Thursday, 24 December 2009


Obama's taking quite a bit of heat for the outcome of the recent climate summit. For example George Monbiot writes:
the immediate reason for the failure of the talks can be summarised in two words: Barack Obama
Naomi Klein also holds Obama's feet to the fire.
I think there is some counter-evidence to push back against this notion that Copenhagen was down to Obama's failure to use his powers to fly in the face of special interests and take real leadership on the issue.
In his piece for The Guardian, Mark Lynas argues that in fact the blame lies largely with China.

Wen, he says, was in a strong position because unlike Obama he was not under any domestic pressure to get a deal. Moreover Obama could not agree to anything that would give conservative senators cause to say that Chinese industry was being advantaged. The reason China gutted the deal, Lynas claims, is that its growth is largely dependent on cheap coal; a resource the Chinese will not relinquish without major incentive to do so.

I think there is some evidence to support Lynas' analysis.  The chart below (h/t to James Fallows) shows the number of cloture motions between the late fifties and 2008. Cloture is used to neutralise the threat of a filibuster, which were once used by US political parties as a last-ditch measure to delay votes on bills they opposed but have now come into more frequent use. As you can see from the chart the number of filibuster threats shot up quite dramatically since the Democratic party took control of the senate in 2007.

Broadly speaking, this new rule by supermajority dynamic has dire consequences for the ability of US governments to legislate, and address large scale problems. More specifically, based on my understanding of this data, and the recent health care debate, Obama is limited to measures that would be acceptable to Democratic senators. Agreeing to anything the senate rejected outright would  risk undermining confidence in Obama's ability to represent the (positions and interests) of the U.S. government. The senate rejected the Kyoto protocol 95-0 because of their perception that it required the U.S. to act while letting other emitters off the hook (advantaging their economies to the detriment of the U.S.). With this in mind, it is hard to see how Obama could convince enough senators to allow stronger measures against climate change, unless  (for reasons including those outlined here) the Chinese agreed to robust monitoring of their own targets. The Chinese said "no".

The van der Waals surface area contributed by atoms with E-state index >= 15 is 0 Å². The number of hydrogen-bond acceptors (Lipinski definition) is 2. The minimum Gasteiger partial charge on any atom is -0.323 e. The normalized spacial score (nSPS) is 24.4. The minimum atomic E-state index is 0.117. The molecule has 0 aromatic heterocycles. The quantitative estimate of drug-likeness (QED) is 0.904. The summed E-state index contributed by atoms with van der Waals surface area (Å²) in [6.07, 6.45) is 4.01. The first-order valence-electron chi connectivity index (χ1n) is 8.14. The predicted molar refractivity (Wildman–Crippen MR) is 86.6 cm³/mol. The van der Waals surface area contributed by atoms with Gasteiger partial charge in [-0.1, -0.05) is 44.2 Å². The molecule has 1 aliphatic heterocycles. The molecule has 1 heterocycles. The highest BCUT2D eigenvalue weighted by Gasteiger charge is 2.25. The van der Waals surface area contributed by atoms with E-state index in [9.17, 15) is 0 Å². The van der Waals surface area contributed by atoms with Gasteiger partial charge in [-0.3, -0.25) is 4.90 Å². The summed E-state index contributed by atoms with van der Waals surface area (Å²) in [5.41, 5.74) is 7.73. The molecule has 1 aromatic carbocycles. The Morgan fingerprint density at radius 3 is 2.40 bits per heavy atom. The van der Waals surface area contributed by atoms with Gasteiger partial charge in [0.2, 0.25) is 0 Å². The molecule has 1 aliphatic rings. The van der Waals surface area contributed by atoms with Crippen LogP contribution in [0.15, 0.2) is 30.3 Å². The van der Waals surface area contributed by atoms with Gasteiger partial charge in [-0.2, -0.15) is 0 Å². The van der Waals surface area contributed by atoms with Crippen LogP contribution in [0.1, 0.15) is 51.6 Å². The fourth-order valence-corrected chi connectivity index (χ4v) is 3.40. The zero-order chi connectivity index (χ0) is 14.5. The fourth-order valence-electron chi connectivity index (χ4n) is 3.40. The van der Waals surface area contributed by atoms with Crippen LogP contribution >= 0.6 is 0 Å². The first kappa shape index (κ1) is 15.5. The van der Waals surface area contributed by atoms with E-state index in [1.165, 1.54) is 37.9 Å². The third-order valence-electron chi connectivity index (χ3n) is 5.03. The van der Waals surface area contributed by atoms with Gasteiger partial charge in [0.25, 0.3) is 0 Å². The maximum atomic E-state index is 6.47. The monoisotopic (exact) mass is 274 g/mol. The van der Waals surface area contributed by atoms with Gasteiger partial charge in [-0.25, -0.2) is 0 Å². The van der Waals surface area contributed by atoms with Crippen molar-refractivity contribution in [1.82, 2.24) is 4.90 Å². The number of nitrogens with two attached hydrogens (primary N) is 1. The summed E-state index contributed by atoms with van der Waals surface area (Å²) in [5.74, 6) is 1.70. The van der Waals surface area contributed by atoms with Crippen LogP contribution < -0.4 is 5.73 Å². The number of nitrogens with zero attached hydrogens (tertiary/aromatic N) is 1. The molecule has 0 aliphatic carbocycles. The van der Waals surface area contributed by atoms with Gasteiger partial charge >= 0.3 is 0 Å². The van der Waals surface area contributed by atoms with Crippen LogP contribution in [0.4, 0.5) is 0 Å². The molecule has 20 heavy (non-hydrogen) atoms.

Gregor McDonald strengthens Lynas' case in a presentation available here. It's a little long, so I'll represent the relevant parts of his analysis.

Chinese growth has been powered by coal consumption and as the first chart in this report from the Energy Information Agency shows, coal also tends to be cheaper than other energy sources. Though China has invested in Alternative Energy sources such as wind, building out a robust alternative energy infrastructure is expensive, and the benefits to the transition are only borne out in the long term. Coal on the other hand provides energy quickly. Therefore, it is unrealistic to expect China to commit to absorbing the initial pain of a meaningful transition to Alternative Energy, or cuts in energy consumption that climate targets would require.

It is my perception that an unwillingness to give up cheap coal for expensive Alternative Energy generation techniques is the main factor behind China's recalcitrance. The results of Copenhagen may be far from what most people wanted, but getting developing nations that are major emitters of carbon dioxide to agree that they have a responsibilty to act is a big step that nullifies most potential senate opposition. Even so I doubt we'll see much progress on global measures against climate change until we find a way to make them less unattractive to politicians.

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